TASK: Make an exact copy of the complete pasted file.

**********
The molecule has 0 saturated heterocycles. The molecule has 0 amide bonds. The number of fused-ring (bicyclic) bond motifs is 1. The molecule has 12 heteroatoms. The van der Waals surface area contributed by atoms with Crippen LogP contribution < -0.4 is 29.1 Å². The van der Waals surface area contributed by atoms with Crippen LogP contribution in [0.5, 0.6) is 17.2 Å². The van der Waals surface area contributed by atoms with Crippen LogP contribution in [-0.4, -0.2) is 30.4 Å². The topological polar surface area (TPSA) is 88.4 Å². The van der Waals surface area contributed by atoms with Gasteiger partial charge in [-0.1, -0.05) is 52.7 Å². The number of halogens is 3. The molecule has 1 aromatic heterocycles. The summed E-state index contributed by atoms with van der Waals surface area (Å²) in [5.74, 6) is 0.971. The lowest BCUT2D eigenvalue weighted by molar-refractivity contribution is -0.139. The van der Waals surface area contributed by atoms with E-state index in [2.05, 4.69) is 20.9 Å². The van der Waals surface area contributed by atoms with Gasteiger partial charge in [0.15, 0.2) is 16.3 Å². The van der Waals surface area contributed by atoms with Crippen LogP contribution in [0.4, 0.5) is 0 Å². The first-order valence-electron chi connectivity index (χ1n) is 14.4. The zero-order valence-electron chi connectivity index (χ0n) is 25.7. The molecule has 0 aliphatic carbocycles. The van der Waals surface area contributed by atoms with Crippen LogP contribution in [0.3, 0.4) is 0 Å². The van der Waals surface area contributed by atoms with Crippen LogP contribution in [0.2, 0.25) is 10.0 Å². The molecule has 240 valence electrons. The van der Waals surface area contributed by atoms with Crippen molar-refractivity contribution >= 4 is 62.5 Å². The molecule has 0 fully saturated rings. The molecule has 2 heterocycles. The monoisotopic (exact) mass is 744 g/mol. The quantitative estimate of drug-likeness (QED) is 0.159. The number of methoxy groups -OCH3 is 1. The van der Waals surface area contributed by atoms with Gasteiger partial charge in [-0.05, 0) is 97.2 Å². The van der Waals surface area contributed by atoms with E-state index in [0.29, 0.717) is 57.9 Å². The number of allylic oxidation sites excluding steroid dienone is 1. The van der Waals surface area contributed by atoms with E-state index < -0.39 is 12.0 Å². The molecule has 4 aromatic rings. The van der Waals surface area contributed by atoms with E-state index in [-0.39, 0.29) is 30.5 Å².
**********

The molecule has 0 saturated heterocycles. The molecule has 0 amide bonds. The number of fused-ring (bicyclic) bond motifs is 1. The molecule has 12 heteroatoms. The van der Waals surface area contributed by atoms with Crippen LogP contribution < -0.4 is 29.1 Å². The van der Waals surface area contributed by atoms with Crippen LogP contribution in [0.5, 0.6) is 17.2 Å². The van der Waals surface area contributed by atoms with Crippen LogP contribution in [-0.4, -0.2) is 30.4 Å². The topological polar surface area (TPSA) is 88.4 Å². The van der Waals surface area contributed by atoms with Gasteiger partial charge in [-0.1, -0.05) is 52.7 Å². The number of halogens is 3. The molecule has 1 aromatic heterocycles. The summed E-state index contributed by atoms with van der Waals surface area (Å²) in [5.74, 6) is 0.971. The lowest BCUT2D eigenvalue weighted by molar-refractivity contribution is -0.139. The van der Waals surface area contributed by atoms with E-state index in [2.05, 4.69) is 20.9 Å². The van der Waals surface area contributed by atoms with Gasteiger partial charge in [0.15, 0.2) is 16.3 Å². The van der Waals surface area contributed by atoms with Crippen LogP contribution in [0.4, 0.5) is 0 Å². The first-order valence-electron chi connectivity index (χ1n) is 14.4. The zero-order valence-electron chi connectivity index (χ0n) is 25.7. The molecule has 0 aliphatic carbocycles. The van der Waals surface area contributed by atoms with Crippen LogP contribution in [0.3, 0.4) is 0 Å². The van der Waals surface area contributed by atoms with Crippen LogP contribution in [0.2, 0.25) is 10.0 Å². The molecule has 240 valence electrons. The van der Waals surface area contributed by atoms with Crippen molar-refractivity contribution >= 4 is 62.5 Å². The molecule has 0 fully saturated rings. The molecule has 2 heterocycles. The monoisotopic (exact) mass is 744 g/mol. The quantitative estimate of drug-likeness (QED) is 0.159. The number of methoxy groups -OCH3 is 1. The van der Waals surface area contributed by atoms with Gasteiger partial charge in [-0.05, 0) is 97.2 Å². The van der Waals surface area contributed by atoms with E-state index in [0.29, 0.717) is 57.9 Å². The number of allylic oxidation sites excluding steroid dienone is 1. The van der Waals surface area contributed by atoms with E-state index < -0.39 is 12.0 Å². The molecule has 4 aromatic rings. The van der Waals surface area contributed by atoms with E-state index in [-0.39, 0.29) is 30.5 Å².